This pattern by Republicans in the Legislature of starving the UW System has continued throughout Gov. Evers’ administration despite his steadfast advocacy for providing meaningful support for the state’s higher education institutions. In the governor’s first budget, he proposed providing a $150 million increase for the UW System—the largest increase for the UW System in more than a decade. Unfortunately, Republican lawmakers only provided $66.5 million for the UW System in the 2019-21 budget, with more than $53 million of that funding set aside in the Joint Committee on Finance’s (JFC) supplemental appropriation—a fund controlled by the committee’s Republican supermajority, which persistently refuses to expeditiously release already-approved investments from the fund. This meant only $12.7 million was made readily available for the System to utilize upon the enactment of the budget, and the UW System had to come before the committee again to request the release of those funds at a later date.

In the 2021-23 budget, the governor again proposed a significant increase for the UW System—$190 million over the biennium—and Republicans instead provided just $15.4 million, more than $170 million less than what Gov. Evers recommended, and more than half of that amount was set aside in the JFC supplemental appropriation.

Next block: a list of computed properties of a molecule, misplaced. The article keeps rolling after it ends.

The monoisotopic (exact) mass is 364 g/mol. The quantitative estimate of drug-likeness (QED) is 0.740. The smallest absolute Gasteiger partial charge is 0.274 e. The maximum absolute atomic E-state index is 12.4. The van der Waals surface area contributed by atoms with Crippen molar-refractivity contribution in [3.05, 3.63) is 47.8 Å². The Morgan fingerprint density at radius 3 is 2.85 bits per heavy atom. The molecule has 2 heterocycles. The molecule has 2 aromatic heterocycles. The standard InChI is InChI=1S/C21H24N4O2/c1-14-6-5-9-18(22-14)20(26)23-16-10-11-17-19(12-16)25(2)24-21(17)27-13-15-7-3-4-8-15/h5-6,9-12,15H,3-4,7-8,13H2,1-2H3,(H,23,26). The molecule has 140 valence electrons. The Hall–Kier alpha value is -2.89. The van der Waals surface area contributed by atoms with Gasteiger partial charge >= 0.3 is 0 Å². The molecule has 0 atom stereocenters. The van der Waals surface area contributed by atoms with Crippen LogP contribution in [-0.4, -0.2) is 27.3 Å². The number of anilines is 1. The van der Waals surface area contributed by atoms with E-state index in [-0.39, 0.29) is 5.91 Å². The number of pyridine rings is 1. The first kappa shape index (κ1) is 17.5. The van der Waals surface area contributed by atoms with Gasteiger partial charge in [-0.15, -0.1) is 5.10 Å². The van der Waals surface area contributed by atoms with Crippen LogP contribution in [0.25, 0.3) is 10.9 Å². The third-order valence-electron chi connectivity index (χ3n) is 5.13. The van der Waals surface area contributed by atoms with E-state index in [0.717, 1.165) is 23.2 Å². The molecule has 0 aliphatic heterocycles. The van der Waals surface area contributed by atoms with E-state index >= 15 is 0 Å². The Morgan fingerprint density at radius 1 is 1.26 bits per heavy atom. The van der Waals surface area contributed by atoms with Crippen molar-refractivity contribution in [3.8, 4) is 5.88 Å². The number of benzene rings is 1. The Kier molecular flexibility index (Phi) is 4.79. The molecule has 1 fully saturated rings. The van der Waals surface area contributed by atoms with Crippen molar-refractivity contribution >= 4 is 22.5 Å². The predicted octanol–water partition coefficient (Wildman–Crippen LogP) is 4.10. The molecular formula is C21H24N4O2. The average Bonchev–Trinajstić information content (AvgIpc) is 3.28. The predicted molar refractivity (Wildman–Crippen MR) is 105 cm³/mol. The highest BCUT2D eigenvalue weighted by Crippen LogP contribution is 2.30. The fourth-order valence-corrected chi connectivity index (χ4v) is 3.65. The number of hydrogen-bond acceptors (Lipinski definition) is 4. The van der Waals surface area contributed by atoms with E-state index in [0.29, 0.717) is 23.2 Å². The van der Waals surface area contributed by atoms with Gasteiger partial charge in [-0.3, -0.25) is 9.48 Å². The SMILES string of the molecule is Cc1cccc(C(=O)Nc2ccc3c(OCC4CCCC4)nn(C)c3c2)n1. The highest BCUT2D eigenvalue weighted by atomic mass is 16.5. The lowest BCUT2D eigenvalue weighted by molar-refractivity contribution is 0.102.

Finally, during the 2023-25 biennial budget process, Gov. Evers proposed more than $305 million for the UW System, and Republican lawmakers again rejected the governor’s proposed investments, at one point threatening to gut the System of tens of millions of dollars. In response, the governor warned: “These cuts will be disastrous for our UW System, almost certainly causing cuts to campuses and critical programs statewide, and will only hurt our kids, our state’s economy, and our state’s workforce in the process.” Instead, Republicans chose to divert more than $31 million to the JFC supplemental appropriation and attempted to cut 188 positions relating to efforts around diversity and equity, the latter of which Gov. Evers was able to ensure UW could retain through vetoes in the biennial budget. Still, the governors’ warning has proven to be well founded, as the System has seen layoffs, furloughs, programs cut or restructured, and entire branch campuses closing their doors in just the past eight months.

In light of Republican lawmakers’ failure to meaningfully invest in the UW System through the 2023-25 biennial budget process, Gov. Evers shortly thereafter called a special session of the Legislature for September 2023 for the Legislature to take up his comprehensive workforce plan, which included an additional more than $100 million investment in the state’s higher education institutions, including an additional $66.4 million for the UW System to help recruit, train, and retain talent in an effort to bolster the state’s workforce.